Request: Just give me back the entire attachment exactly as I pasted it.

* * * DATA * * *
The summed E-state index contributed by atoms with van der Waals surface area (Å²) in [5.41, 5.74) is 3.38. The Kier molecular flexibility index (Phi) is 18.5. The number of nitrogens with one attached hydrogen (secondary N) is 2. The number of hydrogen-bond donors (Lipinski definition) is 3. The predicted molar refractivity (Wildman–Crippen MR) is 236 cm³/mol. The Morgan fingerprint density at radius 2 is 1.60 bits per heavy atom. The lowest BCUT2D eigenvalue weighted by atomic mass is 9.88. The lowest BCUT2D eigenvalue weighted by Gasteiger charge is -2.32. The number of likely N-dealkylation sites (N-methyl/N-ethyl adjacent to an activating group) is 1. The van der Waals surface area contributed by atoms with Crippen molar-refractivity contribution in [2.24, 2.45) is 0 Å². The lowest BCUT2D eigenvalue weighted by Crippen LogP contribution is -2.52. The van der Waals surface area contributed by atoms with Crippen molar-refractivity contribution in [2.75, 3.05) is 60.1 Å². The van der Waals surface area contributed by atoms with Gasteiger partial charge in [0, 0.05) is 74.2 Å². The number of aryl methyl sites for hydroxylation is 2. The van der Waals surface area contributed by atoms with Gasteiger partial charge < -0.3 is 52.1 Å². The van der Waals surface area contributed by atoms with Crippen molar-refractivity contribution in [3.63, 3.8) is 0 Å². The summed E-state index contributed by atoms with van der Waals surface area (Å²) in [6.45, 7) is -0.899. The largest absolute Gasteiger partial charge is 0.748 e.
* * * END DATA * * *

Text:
The summed E-state index contributed by atoms with van der Waals surface area (Å²) in [5.41, 5.74) is 3.38. The Kier molecular flexibility index (Phi) is 18.5. The number of nitrogens with one attached hydrogen (secondary N) is 2. The number of hydrogen-bond donors (Lipinski definition) is 3. The predicted molar refractivity (Wildman–Crippen MR) is 236 cm³/mol. The Morgan fingerprint density at radius 2 is 1.60 bits per heavy atom. The lowest BCUT2D eigenvalue weighted by atomic mass is 9.88. The lowest BCUT2D eigenvalue weighted by Gasteiger charge is -2.32. The number of likely N-dealkylation sites (N-methyl/N-ethyl adjacent to an activating group) is 1. The van der Waals surface area contributed by atoms with Crippen molar-refractivity contribution in [2.24, 2.45) is 0 Å². The lowest BCUT2D eigenvalue weighted by Crippen LogP contribution is -2.52. The van der Waals surface area contributed by atoms with Crippen molar-refractivity contribution in [2.75, 3.05) is 60.1 Å². The van der Waals surface area contributed by atoms with Gasteiger partial charge in [0, 0.05) is 74.2 Å². The number of aryl methyl sites for hydroxylation is 2. The van der Waals surface area contributed by atoms with Gasteiger partial charge < -0.3 is 52.1 Å². The van der Waals surface area contributed by atoms with Crippen molar-refractivity contribution in [3.63, 3.8) is 0 Å². The summed E-state index contributed by atoms with van der Waals surface area (Å²) in [6.45, 7) is -0.899. The largest absolute Gasteiger partial charge is 0.748 e.